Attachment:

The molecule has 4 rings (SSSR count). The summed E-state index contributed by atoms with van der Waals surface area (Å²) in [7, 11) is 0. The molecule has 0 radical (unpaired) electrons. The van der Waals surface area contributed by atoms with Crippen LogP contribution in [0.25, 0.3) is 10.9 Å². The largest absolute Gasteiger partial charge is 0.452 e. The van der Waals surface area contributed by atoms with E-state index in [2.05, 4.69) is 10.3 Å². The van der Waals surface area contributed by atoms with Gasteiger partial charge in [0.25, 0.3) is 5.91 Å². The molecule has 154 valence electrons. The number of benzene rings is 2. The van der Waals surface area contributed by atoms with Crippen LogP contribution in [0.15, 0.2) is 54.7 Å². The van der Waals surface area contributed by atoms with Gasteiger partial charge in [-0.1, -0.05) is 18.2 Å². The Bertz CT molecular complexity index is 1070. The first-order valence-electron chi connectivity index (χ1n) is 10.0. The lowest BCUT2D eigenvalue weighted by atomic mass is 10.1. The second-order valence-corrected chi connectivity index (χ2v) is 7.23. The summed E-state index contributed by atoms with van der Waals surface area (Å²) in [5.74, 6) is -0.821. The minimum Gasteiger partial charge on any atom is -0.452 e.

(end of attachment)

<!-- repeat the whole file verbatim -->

The molecule has 4 rings (SSSR count). The summed E-state index contributed by atoms with van der Waals surface area (Å²) in [7, 11) is 0. The molecule has 0 radical (unpaired) electrons. The van der Waals surface area contributed by atoms with Crippen LogP contribution in [0.25, 0.3) is 10.9 Å². The largest absolute Gasteiger partial charge is 0.452 e. The van der Waals surface area contributed by atoms with E-state index in [2.05, 4.69) is 10.3 Å². The van der Waals surface area contributed by atoms with Gasteiger partial charge in [0.25, 0.3) is 5.91 Å². The molecule has 154 valence electrons. The number of benzene rings is 2. The van der Waals surface area contributed by atoms with Crippen LogP contribution in [0.15, 0.2) is 54.7 Å². The van der Waals surface area contributed by atoms with Gasteiger partial charge in [-0.1, -0.05) is 18.2 Å². The Bertz CT molecular complexity index is 1070. The first-order valence-electron chi connectivity index (χ1n) is 10.0. The lowest BCUT2D eigenvalue weighted by atomic mass is 10.1. The second-order valence-corrected chi connectivity index (χ2v) is 7.23. The summed E-state index contributed by atoms with van der Waals surface area (Å²) in [5.74, 6) is -0.821. The minimum Gasteiger partial charge on any atom is -0.452 e.